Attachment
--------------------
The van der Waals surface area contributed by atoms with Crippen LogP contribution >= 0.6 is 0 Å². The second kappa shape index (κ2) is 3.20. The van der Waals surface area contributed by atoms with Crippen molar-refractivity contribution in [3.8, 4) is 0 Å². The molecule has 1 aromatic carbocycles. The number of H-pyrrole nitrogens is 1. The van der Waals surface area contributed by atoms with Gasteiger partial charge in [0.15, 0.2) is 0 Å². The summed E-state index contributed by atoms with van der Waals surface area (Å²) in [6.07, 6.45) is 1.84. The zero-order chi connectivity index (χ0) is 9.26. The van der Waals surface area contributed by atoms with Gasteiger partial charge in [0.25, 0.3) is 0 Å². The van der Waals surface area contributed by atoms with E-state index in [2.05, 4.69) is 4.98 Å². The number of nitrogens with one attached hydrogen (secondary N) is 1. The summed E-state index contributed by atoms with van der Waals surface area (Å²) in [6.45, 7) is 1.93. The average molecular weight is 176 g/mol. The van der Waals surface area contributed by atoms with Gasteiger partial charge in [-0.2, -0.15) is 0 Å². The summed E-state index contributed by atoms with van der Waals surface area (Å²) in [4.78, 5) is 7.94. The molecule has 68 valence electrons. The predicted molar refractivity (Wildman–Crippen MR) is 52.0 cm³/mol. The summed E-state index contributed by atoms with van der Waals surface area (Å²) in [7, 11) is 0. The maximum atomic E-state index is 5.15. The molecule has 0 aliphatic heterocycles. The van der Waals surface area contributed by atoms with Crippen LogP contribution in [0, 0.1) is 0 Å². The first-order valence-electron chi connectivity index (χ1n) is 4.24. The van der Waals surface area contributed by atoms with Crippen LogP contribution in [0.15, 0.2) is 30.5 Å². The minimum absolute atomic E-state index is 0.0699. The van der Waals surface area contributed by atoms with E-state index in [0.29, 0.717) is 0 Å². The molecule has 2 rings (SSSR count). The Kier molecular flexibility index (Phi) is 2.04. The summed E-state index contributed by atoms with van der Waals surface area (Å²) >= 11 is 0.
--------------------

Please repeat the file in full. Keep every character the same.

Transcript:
The van der Waals surface area contributed by atoms with Crippen LogP contribution >= 0.6 is 0 Å². The second kappa shape index (κ2) is 3.20. The van der Waals surface area contributed by atoms with Crippen molar-refractivity contribution in [3.8, 4) is 0 Å². The molecule has 1 aromatic carbocycles. The number of H-pyrrole nitrogens is 1. The van der Waals surface area contributed by atoms with Gasteiger partial charge in [0.15, 0.2) is 0 Å². The summed E-state index contributed by atoms with van der Waals surface area (Å²) in [6.07, 6.45) is 1.84. The zero-order chi connectivity index (χ0) is 9.26. The van der Waals surface area contributed by atoms with Gasteiger partial charge in [0.25, 0.3) is 0 Å². The van der Waals surface area contributed by atoms with E-state index in [2.05, 4.69) is 4.98 Å². The number of nitrogens with one attached hydrogen (secondary N) is 1. The summed E-state index contributed by atoms with van der Waals surface area (Å²) in [6.45, 7) is 1.93. The average molecular weight is 176 g/mol. The van der Waals surface area contributed by atoms with Gasteiger partial charge in [-0.2, -0.15) is 0 Å². The summed E-state index contributed by atoms with van der Waals surface area (Å²) in [4.78, 5) is 7.94. The molecule has 68 valence electrons. The predicted molar refractivity (Wildman–Crippen MR) is 52.0 cm³/mol. The summed E-state index contributed by atoms with van der Waals surface area (Å²) in [7, 11) is 0. The maximum atomic E-state index is 5.15. The molecule has 0 aliphatic heterocycles. The van der Waals surface area contributed by atoms with Crippen LogP contribution in [0, 0.1) is 0 Å². The first-order valence-electron chi connectivity index (χ1n) is 4.24. The van der Waals surface area contributed by atoms with Crippen LogP contribution in [0.15, 0.2) is 30.5 Å². The minimum absolute atomic E-state index is 0.0699. The van der Waals surface area contributed by atoms with E-state index in [0.29, 0.717) is 0 Å². The molecule has 2 rings (SSSR count). The Kier molecular flexibility index (Phi) is 2.04. The summed E-state index contributed by atoms with van der Waals surface area (Å²) >= 11 is 0.